Rule 24. Intervention
Advisory Commission Comments
24.01. By statute, persons not made parties to a suit, but who have an interest in the matter at issue, can intervene in the suit as a matter of right in a number of situations (e.g., person interested in property which is subject of a suit to recover property (Tenn. Code Ann. § 20-1-115); person interested in property which is subject of eminent domain proceeding (Tenn. Code Ann. § 29-17-610). Rule 24.01 preserves all statutory rights of intervention, and adds the grounds set out in clauses (2) and (3) of the Rule.
24.02. Rule 24.02 preserves all statutory conditional rights of intervention and adds the right to intervene when the applicant’s claim or defense and the main action have a common question of law or fact. Original parties are protected against undue delay or prejudice by empowering the court to deny intervention where necessary to protect these parties.
24.03. Rule 24.03 establishes a uniform procedure for intervention in all cases. If any prior statute specifies a different procedure, the provisions of the Rule will prevail.
24.04. When a declaratory judgment is sought to declare a statute, ordinance, or franchise of statewide effect unconstitutional, it is necessary to serve the Attorney General with a copy of the proceeding and to afford him or her a chance to be heard (Tenn. Code Ann. § 29-14-107(b)). The object of the statute is to protect the public’s interest in the result of the suit [Cummins v. Shipp, 156 Tenn. 595, 38 S.W.2d 1062 (1928)].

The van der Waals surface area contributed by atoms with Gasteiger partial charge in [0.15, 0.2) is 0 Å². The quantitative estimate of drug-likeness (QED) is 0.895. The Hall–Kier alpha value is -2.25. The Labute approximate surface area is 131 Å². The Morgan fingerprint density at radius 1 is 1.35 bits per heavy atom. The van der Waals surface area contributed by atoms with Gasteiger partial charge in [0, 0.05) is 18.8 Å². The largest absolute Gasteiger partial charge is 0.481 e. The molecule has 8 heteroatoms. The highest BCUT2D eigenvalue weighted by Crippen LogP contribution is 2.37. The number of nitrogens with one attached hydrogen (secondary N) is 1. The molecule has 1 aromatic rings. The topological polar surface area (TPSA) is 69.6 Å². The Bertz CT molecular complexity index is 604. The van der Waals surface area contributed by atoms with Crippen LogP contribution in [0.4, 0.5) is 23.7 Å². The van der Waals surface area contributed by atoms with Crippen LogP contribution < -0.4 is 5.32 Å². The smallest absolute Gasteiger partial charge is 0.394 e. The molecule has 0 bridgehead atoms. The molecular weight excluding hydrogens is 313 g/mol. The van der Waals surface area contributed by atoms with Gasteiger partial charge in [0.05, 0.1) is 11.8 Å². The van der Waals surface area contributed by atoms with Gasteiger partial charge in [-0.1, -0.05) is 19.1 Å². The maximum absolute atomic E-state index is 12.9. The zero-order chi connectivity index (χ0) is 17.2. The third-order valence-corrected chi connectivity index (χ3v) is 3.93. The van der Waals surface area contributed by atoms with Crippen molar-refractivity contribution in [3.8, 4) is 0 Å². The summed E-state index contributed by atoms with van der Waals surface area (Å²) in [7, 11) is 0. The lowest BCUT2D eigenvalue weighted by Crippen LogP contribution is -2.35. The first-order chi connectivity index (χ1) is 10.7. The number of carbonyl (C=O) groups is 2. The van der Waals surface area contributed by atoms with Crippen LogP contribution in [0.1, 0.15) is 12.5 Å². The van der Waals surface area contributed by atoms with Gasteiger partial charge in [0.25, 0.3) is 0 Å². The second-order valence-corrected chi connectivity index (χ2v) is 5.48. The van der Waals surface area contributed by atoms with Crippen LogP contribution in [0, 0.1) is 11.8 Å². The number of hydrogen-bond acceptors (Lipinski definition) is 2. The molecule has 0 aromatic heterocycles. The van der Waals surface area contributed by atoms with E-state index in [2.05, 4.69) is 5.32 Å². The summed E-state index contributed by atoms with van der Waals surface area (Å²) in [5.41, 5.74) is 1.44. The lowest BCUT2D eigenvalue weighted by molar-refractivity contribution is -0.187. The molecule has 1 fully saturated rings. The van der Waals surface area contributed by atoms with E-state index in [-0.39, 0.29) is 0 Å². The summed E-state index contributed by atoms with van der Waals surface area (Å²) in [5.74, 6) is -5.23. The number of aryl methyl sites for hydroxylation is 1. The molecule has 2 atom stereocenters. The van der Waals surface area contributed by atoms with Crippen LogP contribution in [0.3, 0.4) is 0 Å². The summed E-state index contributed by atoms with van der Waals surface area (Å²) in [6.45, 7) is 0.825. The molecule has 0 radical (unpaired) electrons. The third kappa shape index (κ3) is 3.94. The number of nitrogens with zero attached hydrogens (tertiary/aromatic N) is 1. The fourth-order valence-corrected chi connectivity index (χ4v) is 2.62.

Rule 24.04 extends this protection to actions of any type. If the Attorney General feels that the State’s interest so requires, he or she will be in a position to intervene or take other appropriate action.
Advisory Commission Comment 
The 2018 amendment adds subsection 24.05, which, in conjunction with the changes to Rule 54, Tennessee Rules of Civil Procedure, and Rules 3 and 4, Tennessee Rules of Appellate Procedure, provides for appeal as of right from a trial court’s order granting or denying a motion to intervene. Effectively, July 1, 2018, any order granting or denying a motion to intervene shall be a final judgment, and a timely appeal of that final judgment shall be the only method to appeal the grant or denial of a motion to intervene. The 2018 amendment also makes terminological updates, substituting the term “motion” for the prior term “application” and the term “movant” for applicant throughout the rule (for consistency with Tennessee Civil Procedure Rule 7 terminology).